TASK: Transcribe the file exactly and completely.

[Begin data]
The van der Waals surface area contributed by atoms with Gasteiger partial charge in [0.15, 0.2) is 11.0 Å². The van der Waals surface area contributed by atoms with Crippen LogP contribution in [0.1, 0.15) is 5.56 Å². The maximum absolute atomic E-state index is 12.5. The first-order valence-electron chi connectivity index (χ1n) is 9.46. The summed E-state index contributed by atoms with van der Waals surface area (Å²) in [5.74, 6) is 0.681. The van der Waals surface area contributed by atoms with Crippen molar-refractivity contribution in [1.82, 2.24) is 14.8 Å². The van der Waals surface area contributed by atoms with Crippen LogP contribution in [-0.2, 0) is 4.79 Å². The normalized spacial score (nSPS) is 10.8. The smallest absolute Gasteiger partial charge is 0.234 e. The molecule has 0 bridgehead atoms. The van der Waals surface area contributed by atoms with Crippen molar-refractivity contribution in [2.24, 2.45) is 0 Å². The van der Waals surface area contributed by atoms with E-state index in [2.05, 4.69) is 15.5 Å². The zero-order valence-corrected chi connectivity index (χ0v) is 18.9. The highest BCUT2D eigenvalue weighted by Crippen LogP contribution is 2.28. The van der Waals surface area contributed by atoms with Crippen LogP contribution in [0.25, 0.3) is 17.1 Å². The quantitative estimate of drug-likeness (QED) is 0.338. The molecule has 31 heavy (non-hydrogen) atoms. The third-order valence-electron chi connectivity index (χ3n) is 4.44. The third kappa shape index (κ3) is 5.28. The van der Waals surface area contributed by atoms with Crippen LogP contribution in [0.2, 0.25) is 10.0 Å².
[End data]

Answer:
The van der Waals surface area contributed by atoms with Gasteiger partial charge in [0.15, 0.2) is 11.0 Å². The van der Waals surface area contributed by atoms with Crippen LogP contribution in [0.1, 0.15) is 5.56 Å². The maximum absolute atomic E-state index is 12.5. The first-order valence-electron chi connectivity index (χ1n) is 9.46. The summed E-state index contributed by atoms with van der Waals surface area (Å²) in [5.74, 6) is 0.681. The van der Waals surface area contributed by atoms with Crippen molar-refractivity contribution in [1.82, 2.24) is 14.8 Å². The van der Waals surface area contributed by atoms with Crippen LogP contribution in [-0.2, 0) is 4.79 Å². The normalized spacial score (nSPS) is 10.8. The smallest absolute Gasteiger partial charge is 0.234 e. The molecule has 0 bridgehead atoms. The van der Waals surface area contributed by atoms with Crippen molar-refractivity contribution in [2.24, 2.45) is 0 Å². The van der Waals surface area contributed by atoms with E-state index in [2.05, 4.69) is 15.5 Å². The zero-order valence-corrected chi connectivity index (χ0v) is 18.9. The highest BCUT2D eigenvalue weighted by Crippen LogP contribution is 2.28. The van der Waals surface area contributed by atoms with Crippen LogP contribution in [0.25, 0.3) is 17.1 Å². The quantitative estimate of drug-likeness (QED) is 0.338. The molecule has 31 heavy (non-hydrogen) atoms. The third-order valence-electron chi connectivity index (χ3n) is 4.44. The third kappa shape index (κ3) is 5.28. The van der Waals surface area contributed by atoms with Crippen LogP contribution in [0.2, 0.25) is 10.0 Å².